The tears came.

She was gone.

Comments

13 Responses to “The Red Dress Club”

  1. Elaine
    February 18th, 2011 @ 7:26 pm

    It’s amazing how many memories are tied to scents. I could feel the loss in your words. Beautifully written.

  2. HonestConvoGal
    February 18th, 2011 @ 8:46 pm

    From one lawyer to another–one who even reads the Daily Tarheel–I don’t feel like I have words sufficient to comment on this. You rendered grief not just palpable, but I could smell it with you. The loss you felt is now sitting in my no-longer-billing throat. This is horribly lovely. Well done. Awesome even. I shall follow you now.
    –Amy (in raleigh). BTW, I have a nonfiction blog too where I never write about law. http://honestconvo.blogspot.com.

  3. Mrs. Jen B
    February 18th, 2011 @ 9:13 pm

    Whoa. I want to know more about her, about your relationship with her, and about why she’s gone now.

    THAT is the sign of a truly well-crafted story. What a terrific job.

    “…a cloud of happy just waiting to explode”. Great line.

  4. kir
    February 18th, 2011 @ 9:30 pm

    So full of emotion and so real ..I could smell her perfume..hear her giggle..I really enjoyed reading this.

  5. Crayon Wrangler
    February 18th, 2011 @ 10:00 pm

    WOW. Now THIS…THIS RIGHT HERE is writing. I struggle to even find the adequate words to put in this little box. There isn’t a word for this, what I feel. It’s more I just need to hug you, laugh with you and cry with you.
    Well done, friend.

  6. Cheryl @ Mommypants
    February 18th, 2011 @ 10:48 pm

    Beautiful. Absolutely beautiful, the way you shared her with us. What a loss, an indescribable loss, and yet you managed to put it into words. Hugs to you.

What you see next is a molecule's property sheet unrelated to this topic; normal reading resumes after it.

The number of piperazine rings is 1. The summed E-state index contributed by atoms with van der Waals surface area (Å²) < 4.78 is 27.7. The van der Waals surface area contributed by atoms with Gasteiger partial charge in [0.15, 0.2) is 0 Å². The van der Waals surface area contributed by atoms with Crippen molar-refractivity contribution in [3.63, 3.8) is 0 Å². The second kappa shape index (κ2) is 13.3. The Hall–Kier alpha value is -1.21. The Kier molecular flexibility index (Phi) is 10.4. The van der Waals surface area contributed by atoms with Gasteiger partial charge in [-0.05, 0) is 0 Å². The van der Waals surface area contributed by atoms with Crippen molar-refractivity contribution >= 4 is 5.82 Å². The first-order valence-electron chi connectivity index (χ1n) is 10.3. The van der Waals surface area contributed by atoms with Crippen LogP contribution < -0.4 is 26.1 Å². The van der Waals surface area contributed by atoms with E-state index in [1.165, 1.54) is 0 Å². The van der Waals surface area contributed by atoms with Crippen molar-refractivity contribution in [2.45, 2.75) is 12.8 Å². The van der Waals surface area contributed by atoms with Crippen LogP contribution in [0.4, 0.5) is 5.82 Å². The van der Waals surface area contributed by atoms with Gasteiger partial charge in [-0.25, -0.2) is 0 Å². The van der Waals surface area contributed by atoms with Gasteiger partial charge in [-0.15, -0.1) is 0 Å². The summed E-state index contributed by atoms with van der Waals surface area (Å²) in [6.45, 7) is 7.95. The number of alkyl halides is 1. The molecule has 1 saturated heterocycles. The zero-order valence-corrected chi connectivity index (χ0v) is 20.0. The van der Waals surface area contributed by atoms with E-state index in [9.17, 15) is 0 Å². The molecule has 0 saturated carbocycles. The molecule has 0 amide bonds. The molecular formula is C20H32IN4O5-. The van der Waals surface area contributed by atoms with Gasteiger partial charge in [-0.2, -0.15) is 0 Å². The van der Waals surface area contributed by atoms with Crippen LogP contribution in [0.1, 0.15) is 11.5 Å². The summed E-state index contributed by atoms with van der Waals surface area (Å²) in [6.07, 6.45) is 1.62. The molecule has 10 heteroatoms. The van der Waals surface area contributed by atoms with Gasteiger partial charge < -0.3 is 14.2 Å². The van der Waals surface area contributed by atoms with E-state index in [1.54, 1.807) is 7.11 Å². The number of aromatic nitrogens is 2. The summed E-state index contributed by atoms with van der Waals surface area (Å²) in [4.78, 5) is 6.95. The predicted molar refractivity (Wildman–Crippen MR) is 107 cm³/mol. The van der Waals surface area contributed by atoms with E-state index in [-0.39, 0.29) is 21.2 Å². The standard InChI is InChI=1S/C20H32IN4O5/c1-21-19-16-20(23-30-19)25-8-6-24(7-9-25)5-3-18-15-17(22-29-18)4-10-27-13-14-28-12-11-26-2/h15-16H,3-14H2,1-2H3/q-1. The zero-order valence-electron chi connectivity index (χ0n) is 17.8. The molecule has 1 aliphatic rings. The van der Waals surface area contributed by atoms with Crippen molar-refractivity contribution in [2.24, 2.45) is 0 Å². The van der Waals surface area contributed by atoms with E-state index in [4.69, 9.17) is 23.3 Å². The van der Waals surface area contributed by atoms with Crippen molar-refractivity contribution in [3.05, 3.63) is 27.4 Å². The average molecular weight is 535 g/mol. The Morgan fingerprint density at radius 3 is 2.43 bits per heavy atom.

7. CDG
    February 19th, 2011 @ 12:51 am

    The scents trapped in our clothing are such an instant transplant in time and space, aren’t they. Floral, powdery, or a specific cologne..

    The grief here is palpable.

  8. Andrea
    February 19th, 2011 @ 1:24 am

    This was so touching. I want to know more about her, her friend, why she is gone. Were they sisters? Something else?

    How much more can you share and not tarnish the memory? I think there is more and I hope that we get to read it.

    I felt like I was in that room with them. With her. Missing her.

  9. Cortney
    February 19th, 2011 @ 1:36 am

    Whoa! Totally pulled me in from the get-go. Well done! First time commenter… I plan on visiting again.

    Thank you!

  10. Leighann
    February 19th, 2011 @ 2:29 am

    Your writing always takes my breath away. I felt the cool concrete and saw the love two friends share.
    Great job.

  11. Jennifer
    February 19th, 2011 @ 11:03 pm

    I wished that I could have willed her to back to that basketball game just so she could have seen her (friend/relative/lover?) one last time.

  12. Mad Woman behind the Blog
    February 20th, 2011 @ 2:17 am

    “like a cloud of happy.” What a simple and delightful description. You balanced the fun and loving friendship with the palpable pain of your loss. Beautiful.

  13. Mandyland
    February 20th, 2011 @ 7:28 am

    So beautifully written and so, so sad.

    I think my favorite part was WHERE the shirt was found. It was like a time capsule, keeping that single memory frozen in time.